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Consumers fear modern life will destroy food links

By Rick Pendrous+

16-Feb-2016
Last updated on 16-Feb-2016 at 09:20 GMT2016-02-16T09:20:25Z

Consumers fear a convenience food culture will destroy the links with where food comes from
Consumers fear a convenience food culture will destroy the links with where food comes from

Consumers in the UK are worried that the growth of convenience foods could cause them to lose a connection with what they eat, according to new research published today (February 16) by the Food Standards Agency (FSA).

Participants in the FSA study* were concerned that growing trends of convenience foods, on-line grocery shopping, and ‘eating on the go’ could decrease the social and cultural importance of sharing meals.

They worried about a loss of connection with where our food comes from, and with each other, as we cook and eat together less as families and communities.

Our Future Food

The finding was one of a number to emerge from a study commissioned by the FSA to explore ‘Our Food Future’, a study to help understand how changes to the food system might impact on consumers in the UK.

The study aimed to bring the consumer voice into the debate about the future of the food system and collect important evidence to inform future policy, working in partnership with other policy makers, industry, and retailers.

It was commissioned by the FSA, Food Standards Scotland, and Sciencewise and carried out by social research agency TNS BMRB.

“The food supply chain is increasingly complex and already under pressure from a growing world population,” said Steve Wearne, the FSA’s director of policy.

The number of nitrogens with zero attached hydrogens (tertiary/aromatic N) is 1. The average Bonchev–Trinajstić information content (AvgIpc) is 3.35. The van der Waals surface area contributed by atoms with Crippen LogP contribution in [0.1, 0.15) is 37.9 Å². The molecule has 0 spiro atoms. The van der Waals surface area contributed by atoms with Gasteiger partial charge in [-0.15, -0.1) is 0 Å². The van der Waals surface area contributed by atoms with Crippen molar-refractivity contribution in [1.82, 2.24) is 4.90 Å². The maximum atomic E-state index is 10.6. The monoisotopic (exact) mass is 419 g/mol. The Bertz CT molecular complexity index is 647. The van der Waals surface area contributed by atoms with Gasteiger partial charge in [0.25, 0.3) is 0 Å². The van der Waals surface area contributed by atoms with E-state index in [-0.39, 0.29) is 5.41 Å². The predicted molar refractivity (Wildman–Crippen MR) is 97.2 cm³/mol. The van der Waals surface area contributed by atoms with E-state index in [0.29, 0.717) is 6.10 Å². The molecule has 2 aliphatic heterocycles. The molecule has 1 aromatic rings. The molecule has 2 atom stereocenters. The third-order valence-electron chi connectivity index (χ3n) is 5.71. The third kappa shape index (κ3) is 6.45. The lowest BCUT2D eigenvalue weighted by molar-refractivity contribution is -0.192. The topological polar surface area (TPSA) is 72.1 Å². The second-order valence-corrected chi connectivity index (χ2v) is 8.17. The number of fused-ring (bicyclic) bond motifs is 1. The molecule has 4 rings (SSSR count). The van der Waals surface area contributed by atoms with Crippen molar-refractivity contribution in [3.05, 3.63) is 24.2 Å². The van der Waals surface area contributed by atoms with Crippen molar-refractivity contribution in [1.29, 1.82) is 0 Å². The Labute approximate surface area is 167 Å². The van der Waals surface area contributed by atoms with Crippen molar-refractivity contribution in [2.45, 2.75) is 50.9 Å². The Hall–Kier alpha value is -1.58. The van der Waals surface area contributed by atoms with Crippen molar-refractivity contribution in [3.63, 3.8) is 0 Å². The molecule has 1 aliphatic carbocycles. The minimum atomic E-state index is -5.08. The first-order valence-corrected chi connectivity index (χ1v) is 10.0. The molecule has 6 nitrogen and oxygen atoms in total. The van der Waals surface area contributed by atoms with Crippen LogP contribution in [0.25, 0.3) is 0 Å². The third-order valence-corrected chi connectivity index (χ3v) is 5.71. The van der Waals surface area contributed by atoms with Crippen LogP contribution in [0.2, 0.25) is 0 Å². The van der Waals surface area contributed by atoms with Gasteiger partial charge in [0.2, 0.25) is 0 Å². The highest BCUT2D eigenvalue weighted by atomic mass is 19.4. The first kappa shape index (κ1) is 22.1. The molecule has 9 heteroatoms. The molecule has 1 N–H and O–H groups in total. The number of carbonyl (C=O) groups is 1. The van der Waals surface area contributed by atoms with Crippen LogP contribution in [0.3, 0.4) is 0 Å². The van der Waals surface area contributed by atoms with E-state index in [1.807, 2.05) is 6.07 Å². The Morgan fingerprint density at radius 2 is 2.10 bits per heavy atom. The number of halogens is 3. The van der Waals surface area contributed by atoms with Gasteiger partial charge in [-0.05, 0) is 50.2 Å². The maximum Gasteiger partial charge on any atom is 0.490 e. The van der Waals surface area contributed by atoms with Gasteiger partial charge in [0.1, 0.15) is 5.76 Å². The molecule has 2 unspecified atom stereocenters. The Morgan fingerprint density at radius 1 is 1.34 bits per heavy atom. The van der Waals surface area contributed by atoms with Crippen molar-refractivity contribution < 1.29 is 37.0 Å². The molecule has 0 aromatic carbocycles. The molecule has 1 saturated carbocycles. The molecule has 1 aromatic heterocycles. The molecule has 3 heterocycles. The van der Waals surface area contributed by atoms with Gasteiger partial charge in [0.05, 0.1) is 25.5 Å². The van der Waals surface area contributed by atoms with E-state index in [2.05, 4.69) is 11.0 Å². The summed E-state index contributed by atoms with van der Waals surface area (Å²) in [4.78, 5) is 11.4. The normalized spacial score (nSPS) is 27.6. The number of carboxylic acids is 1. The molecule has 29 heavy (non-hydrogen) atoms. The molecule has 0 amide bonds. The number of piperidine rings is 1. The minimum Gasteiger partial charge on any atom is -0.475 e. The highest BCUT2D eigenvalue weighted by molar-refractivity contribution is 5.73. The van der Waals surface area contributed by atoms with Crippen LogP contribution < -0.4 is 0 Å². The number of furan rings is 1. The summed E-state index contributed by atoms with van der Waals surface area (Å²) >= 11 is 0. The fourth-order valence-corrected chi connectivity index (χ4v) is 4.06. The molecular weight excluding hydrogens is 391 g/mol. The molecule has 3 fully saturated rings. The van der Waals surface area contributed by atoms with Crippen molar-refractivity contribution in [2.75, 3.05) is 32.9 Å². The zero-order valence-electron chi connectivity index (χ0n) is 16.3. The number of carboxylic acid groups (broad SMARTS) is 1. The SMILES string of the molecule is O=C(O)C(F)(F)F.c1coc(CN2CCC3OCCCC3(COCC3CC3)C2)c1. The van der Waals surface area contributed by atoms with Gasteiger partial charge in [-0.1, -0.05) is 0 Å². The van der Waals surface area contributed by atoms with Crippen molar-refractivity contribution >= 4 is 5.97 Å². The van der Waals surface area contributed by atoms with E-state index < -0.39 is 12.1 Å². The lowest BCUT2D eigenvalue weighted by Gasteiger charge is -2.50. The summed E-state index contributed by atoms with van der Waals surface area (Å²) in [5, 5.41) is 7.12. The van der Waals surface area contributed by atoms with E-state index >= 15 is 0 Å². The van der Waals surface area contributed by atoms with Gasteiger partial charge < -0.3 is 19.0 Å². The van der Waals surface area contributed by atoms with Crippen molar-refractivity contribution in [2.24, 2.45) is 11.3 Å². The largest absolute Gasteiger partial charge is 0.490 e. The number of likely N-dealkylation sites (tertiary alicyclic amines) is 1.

“It’s the FSA’s role to understand how this affects the interests of consumers and engage with people about how the food system should be shaped for the future.”

While there was a wide range of engagement and knowledge levels about the global food system, in general, ‘thinking globally’ about food was new and challenging, to most participants to the study.

They were surprised and concerned to realise they knew so little about the complex global food system.

There was a strong desire to know more about the processes that brought food to our tables, in particular: the links between our food production systems and climate change; the complexity of the global farm to fork process; the role of the food industry in shaping global food trends; and the role of government in working with global industry.

Interestingly, as participants reflected on the global food market, they typically became more concerned about the role of large food businesses. They sought reassurance that limits could be set around the proportion of the food chain influenced by profit, seeing this as potentially detrimental to consumers, public health and the environment.

Participants thought that the food industry’s responsibilities centred on working collaboratively to reduce food waste at all stages of the food chain – from production techniques to retail and marketing practices.

They also desired increased transparency about what is in our food, and about the processes and systems which bring food to our tables.

Participants wanted more than just data provision; they hoped that the food industry would play a critical role in consumer education, raising awareness of global challenges and empowering consumers to make better decisions about food.

Other key findings

Other key findings from the research showed increased clarity on food labels had been widely welcomed by consumers, with many hoping the food industry would provide more information on a wider range of food issues.

Consumers were concerned that access to healthy and nutritious food might become a luxury as pricing prompted people to buy cheaper, processed food. Respondents to the survey also expressed the wish that government and regulators would play a more visible role in the future of food, to ensure that their interests were protected in a more complex world.

The FSA is holding a summit on Thursday (February 18) titled: Our Food Future, which will bring together 200 experts to discuss what the impact of changes to the global food system could be and what we could do to get the best outcome for people in the UK.

* The study comprised several parts: an online quantitative survey of 1,383 UK participants; an online qualitative forum with 22 participants; and a deliberative public dialogue in London, Cardiff, Edinburgh and Belfast, with each participant engaging in two workshops in their nearest location.

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